It’s no wonder Americans don’t trust the government. Sandwiched between ideological zealots at the IRS and the EPA and massive corruption at the Veterans Administration, the public is being exposed to the consequences of bureaucracies running wild.
President Obama is adding to the public’s discontent with the government. Obama’s high profile lies about his health-care plan and his insistence that there is “not even a smidgen of corruption” regarding the IRS targeting Tea Party groups are most certainly adding to the public’s distrust of government.
According to a recent CNN poll, only 12 percent feel the government can be trusted most of the time while a whopping 75 percent trust the government only some of the time.
Distrust of government will only increase because of its handling of the Ebola virus, specifically, by allowing infected patients to be transported from Africa for treatment in the U.S.
In a shocking example of negligence and bureaucratic incompetence, the Centers of Disease Control and Prevention (CDC) was not prepared to deal with the implications for Americans affected by the Ebola epidemic raging in Africa.
In absence of a clear policy, it appears the Christian charities that sponsored the two Ebola infected Americans’ work in Africa made the decision to transport them to Emory University Hospital in Atlanta.
Shockingly, the CDC abdicated its infectious disease control mandate to nonprofit organizations; in doing so, it violated the main principle of addressing communicable diseases: isolation.
CDC’s lack of preparation for dealing with Ebola was exposed in a July 28 letter from Franklin Graham, President and CEO of Samaritan’s Purse, to Dr. Thomas R. Frieden, Director of the CDC.
Samaritan’s Purse is a charity that operates the medical center with Serving In Mission (SIM) in Monrovia, Liberia, where Dr. Kent Brantly and Nancy Writebol got infected by treating Ebola patients.
In addition to the infected patients, SIM evacuated other staff members including Writebol’s husband and two doctors who were caring for Ebola patients. These individuals are being held in quarantine in RV vehicles on SIM’s campus in Charlotte, NC.
Graham criticizes the CDC for “significant gaps in existing CDC procedures and protocols,” especially with how to return possibly exposed workers to the U.S.
Graham also notes the lack of “existing quarantines or travel restrictions, these gaps could pose an imminent danger to our healthcare system.”
In a revealing interview with CNN Chief medical correspondent Dr. Sanjay Gupta, Frieden admitted that the decision to allow the transport of the infected doctor from Liberia did not come from the government. He also added the CDC did not exercise its authority to block the transport of the infected Americans.
Obviously, these Americans need to be treated with the best possible medical care, but that does not mean they must be treated in the U.S. The reality is there is no special treatment that can only occur in the U.S. that can’t happen elsewhere.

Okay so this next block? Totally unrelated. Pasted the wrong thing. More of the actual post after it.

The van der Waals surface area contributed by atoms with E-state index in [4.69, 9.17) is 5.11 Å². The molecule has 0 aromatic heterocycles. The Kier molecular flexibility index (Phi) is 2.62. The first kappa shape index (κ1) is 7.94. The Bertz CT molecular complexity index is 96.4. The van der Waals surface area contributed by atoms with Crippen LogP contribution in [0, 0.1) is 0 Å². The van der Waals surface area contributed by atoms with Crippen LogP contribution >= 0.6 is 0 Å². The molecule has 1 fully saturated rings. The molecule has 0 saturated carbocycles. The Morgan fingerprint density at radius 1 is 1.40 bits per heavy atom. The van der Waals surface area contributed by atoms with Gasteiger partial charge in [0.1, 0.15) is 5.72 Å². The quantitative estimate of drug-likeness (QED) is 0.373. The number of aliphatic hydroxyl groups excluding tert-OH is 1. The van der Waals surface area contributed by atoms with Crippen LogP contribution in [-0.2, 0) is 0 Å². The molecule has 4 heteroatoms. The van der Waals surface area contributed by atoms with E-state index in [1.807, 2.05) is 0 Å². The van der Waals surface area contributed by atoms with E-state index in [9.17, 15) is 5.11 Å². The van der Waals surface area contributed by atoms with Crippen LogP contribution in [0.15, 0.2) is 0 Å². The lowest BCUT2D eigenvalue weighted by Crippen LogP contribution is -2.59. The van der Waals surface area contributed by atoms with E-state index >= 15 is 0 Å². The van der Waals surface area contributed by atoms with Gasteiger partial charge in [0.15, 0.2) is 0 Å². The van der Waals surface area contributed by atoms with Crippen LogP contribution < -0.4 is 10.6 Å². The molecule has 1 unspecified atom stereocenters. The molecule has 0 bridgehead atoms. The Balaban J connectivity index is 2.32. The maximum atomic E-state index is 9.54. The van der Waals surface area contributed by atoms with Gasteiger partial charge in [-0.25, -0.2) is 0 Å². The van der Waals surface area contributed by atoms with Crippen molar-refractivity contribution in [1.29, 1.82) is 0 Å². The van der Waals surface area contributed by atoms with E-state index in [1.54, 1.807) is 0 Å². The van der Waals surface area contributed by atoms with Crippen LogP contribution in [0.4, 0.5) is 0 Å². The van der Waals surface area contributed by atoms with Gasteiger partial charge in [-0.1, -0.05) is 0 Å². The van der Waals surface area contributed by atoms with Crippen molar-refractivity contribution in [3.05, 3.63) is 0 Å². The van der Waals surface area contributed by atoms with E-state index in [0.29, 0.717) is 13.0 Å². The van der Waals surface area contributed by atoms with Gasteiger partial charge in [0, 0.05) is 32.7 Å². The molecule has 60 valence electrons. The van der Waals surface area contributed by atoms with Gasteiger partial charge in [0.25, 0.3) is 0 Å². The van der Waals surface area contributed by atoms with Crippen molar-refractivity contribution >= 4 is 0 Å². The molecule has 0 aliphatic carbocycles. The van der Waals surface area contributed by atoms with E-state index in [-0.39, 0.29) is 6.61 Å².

Knowingly allowing Ebola patients into the U.S. presents an unnecessary risk. Clearly, the safest strategy would not involve transporting patients thousands of miles through various modes of transportation and placement in a U.S. hospital.
Dr. Ben Carson also questioned the wisdom of bringing the infected patients to the U.S. On Fox News’ “Your World with Neil Cavuto,” Carson said, “Our policies should be directed against [the] worst-case scenario, not [the] best-case scenario when we're talking about the health and well-being of the population of the United States.”
The Ebola epidemic is not the only example of failures at the CDC. The bureaucracy has been plagued with accidents related to its handling of infectious agents.
That’s right, the CDC, whose business is to handle the most dangerous bacterial and viral agents has, on multiple occasions, made mistakes with pathogens including anthrax and the flu virus.
Making matters worse, CDC only discovered a serious accident after investigating another lab error. The previously unknown incident involved the shipping of a disease-producing strain of the H5N1 influenza virus that was mistakenly cross-contaminated with a less pathogenic strain of avian influenza to a United States Department of Agriculture lab.
In light of these mishaps, the CDC temporarily closed the influenza lab and stopped shipping infectious agents to other labs.
The initial incident occurred when about 60 employees were possibly exposed to inadequately inactivatedsamples of anthrax that were sent from the Bioterrorism Rapid Response and Advanced Technology Laboratory.
An internal CDC review documented a total of five incidents where infectious agents were improperly shipped to other labs.
In truth, it’s not really surprising to observe problems at the CDC when you consider Frieden’s prior post as head of NYC’s Health Department. While working for Mayor Michael Bloomberg, Frieden led Bloomberg’s war on trans-fats and promoted a soda tax to combat obesity.
The CDC is a classic case of a mismanaged agency that has lost its focus on its primary mission to combat infectious diseases.
Too bad we don’t have a vaccine to prevent the epidemic growth of government bureaucracies.